De La Soul, Rahzel, Twilight Sentinels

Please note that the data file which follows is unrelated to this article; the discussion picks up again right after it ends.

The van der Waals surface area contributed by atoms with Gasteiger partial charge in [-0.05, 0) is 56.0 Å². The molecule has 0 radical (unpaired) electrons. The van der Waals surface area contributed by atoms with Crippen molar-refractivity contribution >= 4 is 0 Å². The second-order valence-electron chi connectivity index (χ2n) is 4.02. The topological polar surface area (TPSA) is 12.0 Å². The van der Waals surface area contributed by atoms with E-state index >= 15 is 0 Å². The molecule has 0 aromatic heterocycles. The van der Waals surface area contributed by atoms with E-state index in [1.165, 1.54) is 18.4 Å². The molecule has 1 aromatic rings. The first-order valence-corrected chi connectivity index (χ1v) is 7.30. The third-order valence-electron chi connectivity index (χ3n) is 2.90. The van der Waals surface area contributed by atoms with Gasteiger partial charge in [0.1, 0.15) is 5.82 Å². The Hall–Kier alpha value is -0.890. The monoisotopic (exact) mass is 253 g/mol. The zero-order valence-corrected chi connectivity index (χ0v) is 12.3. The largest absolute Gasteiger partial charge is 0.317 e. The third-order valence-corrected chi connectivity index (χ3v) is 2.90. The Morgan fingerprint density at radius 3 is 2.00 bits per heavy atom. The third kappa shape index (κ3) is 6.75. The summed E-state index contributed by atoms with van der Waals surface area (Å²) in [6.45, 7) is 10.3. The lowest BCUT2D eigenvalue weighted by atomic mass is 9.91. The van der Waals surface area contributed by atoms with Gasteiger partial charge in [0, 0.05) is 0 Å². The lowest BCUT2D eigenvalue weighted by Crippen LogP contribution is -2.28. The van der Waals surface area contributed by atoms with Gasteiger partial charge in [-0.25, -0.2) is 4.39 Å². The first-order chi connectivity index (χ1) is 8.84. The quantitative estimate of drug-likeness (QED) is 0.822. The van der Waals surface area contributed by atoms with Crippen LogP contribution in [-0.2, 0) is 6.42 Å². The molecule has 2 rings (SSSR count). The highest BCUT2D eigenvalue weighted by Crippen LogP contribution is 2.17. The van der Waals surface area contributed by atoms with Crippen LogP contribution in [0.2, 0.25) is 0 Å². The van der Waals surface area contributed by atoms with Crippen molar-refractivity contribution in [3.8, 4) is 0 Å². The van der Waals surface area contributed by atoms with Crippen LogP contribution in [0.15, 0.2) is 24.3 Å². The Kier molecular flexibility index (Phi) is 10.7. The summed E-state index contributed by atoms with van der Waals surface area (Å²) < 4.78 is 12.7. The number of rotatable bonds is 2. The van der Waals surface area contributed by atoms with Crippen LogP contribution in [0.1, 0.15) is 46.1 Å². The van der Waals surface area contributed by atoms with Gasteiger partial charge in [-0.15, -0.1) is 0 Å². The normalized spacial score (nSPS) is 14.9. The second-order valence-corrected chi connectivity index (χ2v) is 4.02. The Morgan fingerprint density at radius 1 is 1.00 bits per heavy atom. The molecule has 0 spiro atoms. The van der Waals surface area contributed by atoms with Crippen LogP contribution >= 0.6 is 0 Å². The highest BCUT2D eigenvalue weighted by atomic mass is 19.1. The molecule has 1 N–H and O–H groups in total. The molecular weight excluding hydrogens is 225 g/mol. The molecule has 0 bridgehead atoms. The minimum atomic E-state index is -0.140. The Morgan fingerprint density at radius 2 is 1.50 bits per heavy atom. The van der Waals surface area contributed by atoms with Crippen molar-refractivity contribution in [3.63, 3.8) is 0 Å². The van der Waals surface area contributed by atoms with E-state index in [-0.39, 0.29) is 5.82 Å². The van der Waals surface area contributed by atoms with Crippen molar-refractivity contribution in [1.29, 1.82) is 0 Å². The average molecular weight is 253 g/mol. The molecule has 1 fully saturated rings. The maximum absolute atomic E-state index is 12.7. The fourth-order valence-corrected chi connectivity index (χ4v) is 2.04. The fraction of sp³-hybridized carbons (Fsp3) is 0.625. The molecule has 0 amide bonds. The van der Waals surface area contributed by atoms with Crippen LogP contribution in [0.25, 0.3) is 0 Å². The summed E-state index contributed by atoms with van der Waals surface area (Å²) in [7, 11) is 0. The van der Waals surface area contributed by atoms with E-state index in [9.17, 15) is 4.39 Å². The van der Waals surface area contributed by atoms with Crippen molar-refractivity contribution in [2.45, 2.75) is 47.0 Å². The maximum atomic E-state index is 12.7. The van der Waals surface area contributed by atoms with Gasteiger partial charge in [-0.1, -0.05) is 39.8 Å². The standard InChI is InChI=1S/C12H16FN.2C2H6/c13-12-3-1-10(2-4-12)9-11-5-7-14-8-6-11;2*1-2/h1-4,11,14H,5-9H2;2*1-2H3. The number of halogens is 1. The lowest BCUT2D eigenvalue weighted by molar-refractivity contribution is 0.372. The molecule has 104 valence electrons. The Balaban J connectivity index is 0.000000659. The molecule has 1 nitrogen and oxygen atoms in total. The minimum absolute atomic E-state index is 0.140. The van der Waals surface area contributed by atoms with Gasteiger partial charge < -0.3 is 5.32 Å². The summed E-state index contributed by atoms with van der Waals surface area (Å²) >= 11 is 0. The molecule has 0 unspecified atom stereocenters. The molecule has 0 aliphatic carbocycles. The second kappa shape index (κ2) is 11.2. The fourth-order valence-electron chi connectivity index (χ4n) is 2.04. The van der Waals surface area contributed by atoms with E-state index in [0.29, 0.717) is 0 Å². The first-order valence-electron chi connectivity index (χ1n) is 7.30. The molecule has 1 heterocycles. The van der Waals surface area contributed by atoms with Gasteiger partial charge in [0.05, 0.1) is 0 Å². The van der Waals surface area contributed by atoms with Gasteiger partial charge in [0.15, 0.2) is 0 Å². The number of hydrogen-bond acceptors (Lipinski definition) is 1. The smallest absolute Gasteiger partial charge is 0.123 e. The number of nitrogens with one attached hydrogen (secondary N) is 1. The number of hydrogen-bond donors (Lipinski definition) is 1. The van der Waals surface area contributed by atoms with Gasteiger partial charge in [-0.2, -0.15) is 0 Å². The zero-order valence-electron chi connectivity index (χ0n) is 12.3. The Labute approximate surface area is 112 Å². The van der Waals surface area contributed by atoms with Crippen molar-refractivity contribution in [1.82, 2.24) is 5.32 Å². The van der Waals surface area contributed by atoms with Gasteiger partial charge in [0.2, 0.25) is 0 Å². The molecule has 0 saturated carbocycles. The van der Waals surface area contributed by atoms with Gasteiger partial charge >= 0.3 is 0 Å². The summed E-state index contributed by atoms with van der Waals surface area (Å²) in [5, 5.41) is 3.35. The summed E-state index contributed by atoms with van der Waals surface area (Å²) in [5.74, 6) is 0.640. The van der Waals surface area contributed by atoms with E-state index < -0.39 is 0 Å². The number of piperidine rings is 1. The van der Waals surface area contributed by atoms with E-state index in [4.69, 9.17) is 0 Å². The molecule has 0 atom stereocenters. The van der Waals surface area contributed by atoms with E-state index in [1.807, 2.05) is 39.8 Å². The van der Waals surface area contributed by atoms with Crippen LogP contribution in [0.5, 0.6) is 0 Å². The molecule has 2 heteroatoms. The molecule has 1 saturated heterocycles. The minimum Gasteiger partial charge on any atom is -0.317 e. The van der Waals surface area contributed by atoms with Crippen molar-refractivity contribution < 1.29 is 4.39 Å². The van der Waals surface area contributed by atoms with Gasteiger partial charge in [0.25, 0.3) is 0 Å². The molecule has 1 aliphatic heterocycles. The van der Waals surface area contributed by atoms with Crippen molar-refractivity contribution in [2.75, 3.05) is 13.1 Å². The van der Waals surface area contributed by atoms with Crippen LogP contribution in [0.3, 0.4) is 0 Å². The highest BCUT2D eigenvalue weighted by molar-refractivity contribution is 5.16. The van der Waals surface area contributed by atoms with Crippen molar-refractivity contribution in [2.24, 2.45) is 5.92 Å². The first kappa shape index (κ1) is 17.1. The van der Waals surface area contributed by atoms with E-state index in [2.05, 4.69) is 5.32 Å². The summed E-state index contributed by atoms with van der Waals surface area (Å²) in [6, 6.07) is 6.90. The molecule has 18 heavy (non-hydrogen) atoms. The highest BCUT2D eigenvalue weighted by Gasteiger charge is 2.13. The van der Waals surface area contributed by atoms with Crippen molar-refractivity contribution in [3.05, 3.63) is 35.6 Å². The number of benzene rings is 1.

Sunday, July 31 In an angry, petulant but ultimately entertaining performance Sunday night, hip-hop legends De La Soul once again showed themselves to be a band at war with its past and uncertain about its future. As one of the last groups from rap’s Golden Age (1985-93) to still hit the road regularly — when was the last time you saw Pete Rock and C.L. Smooth or Public Enemy play live? — De La Soul must simultaneously live up to their glorious past yet maintain their viability as contemporary artists. It’s a coin toss on whether they achieved either of their goals Sunday, as they played to a half-empty Vogue and managed to alienate much of the audience during their 90-minute set. Sixteen years after their debut album made them stars, De La Soul is still trying to live down the pop success they achieved with the hit single “Me, Myself and I.” In the past, they’ve prefaced the song with a chant of “We hate this song, but we know you love this song.” On Sunday, however, they performed the song at a Ramones-like clip, muting the famous P-Funk sample that opens it and racing through the verses as if in a fastest-rapper competition. De La Soul being both entrapped and contemptuous of their past is nothing new. This is the band, after all, which named its second album De La Soul Is Dead. But their rage at being pigeonholed as the daisy-toting rappers has never been more pronounced, nor expressed as vividly as it was at the Vogue. After they sped through “Me, Myself and I,” leader Kelvin “Pos” Mercer hyped the crowd into a frenzy and DJ Maseo cued up “Ego Trippin’,” from their 1993 album Buhloone Mindstate. The crowd, excited to hear the song, started jumping up and down. But just as quickly as it started, Pos cut off the song, berating the audience for not being appreciative enough. The hook started up again and again, only to be cut off. Strangest of all, when they finally let the song begin, the group performed only the opening line. On disc, David “Dove” Jolicoeur begins the track with a friendly “Yep, yep big trucker man’s rollin’ in town/How ya do, how ya do.” On Sunday, they limited their performance of the song to those two lines, over and over, in every conceivable style and delivery. It was just one of the crowd-baffling moves. They also spotlighted songs from their new album, Grind Date, but with no more joy or energy than their older material. Clearly, this was a band that did not want to be there and they treated their fans, as well as their own legacy, with a marked disdain. At one point, Dove said, “It’s not about selling a million records or being on MTV. It’s about the music. It’d be boring if we did the songs the same as they were on the records.” That was as close to an explanation as the audience got. They did lighten up a bit towards the end of the set, when the group invited women from the audience onstage. Pos delivered a feminist message about treating women with respect and how they are hip-hop, too. “These are not hoes,” he said. “These are the women who buy the concert tickets and the albums and request the songs.” It was one of the few upbeat moments in a very intense show. Before De La Soul took the stage, Rahzel, the “human beatbox” from the Roots, delivered a very entertaining and enjoyable set. His DJ would play a record such as “React” by Erick Sermon and Rahzel would replicate the complex beats by himself. He did a very credible White Stripes impression, performing the beats and the riff to “Seven Nation Army.” For Rahzel, it was all about making the crowd happy. Local rappers The Twilight Sentinels opened the show with a very impressive performance that paid homage to the old school while attempting to create their own unique modern style. It’s just too bad that the legendary headliners couldn’t do the same thing.